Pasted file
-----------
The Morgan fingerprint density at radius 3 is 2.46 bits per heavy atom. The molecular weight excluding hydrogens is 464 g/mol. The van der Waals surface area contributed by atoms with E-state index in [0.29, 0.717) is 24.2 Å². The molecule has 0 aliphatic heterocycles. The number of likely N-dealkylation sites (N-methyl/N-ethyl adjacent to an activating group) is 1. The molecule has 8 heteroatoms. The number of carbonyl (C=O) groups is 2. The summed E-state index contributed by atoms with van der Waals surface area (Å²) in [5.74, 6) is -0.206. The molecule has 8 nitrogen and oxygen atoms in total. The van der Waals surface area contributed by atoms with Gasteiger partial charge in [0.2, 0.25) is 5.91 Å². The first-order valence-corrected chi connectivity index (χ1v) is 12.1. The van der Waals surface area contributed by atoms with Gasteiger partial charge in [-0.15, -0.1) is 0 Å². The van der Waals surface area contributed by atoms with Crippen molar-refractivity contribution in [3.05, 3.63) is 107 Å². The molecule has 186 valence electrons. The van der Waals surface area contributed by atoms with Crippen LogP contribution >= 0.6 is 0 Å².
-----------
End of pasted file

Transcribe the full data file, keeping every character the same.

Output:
The Morgan fingerprint density at radius 3 is 2.46 bits per heavy atom. The molecular weight excluding hydrogens is 464 g/mol. The van der Waals surface area contributed by atoms with E-state index in [0.29, 0.717) is 24.2 Å². The molecule has 0 aliphatic heterocycles. The number of likely N-dealkylation sites (N-methyl/N-ethyl adjacent to an activating group) is 1. The molecule has 8 heteroatoms. The number of carbonyl (C=O) groups is 2. The summed E-state index contributed by atoms with van der Waals surface area (Å²) in [5.74, 6) is -0.206. The molecule has 8 nitrogen and oxygen atoms in total. The van der Waals surface area contributed by atoms with Gasteiger partial charge in [0.2, 0.25) is 5.91 Å². The first-order valence-corrected chi connectivity index (χ1v) is 12.1. The van der Waals surface area contributed by atoms with Gasteiger partial charge in [-0.15, -0.1) is 0 Å². The van der Waals surface area contributed by atoms with Crippen molar-refractivity contribution in [3.05, 3.63) is 107 Å². The molecule has 186 valence electrons. The van der Waals surface area contributed by atoms with Crippen LogP contribution >= 0.6 is 0 Å².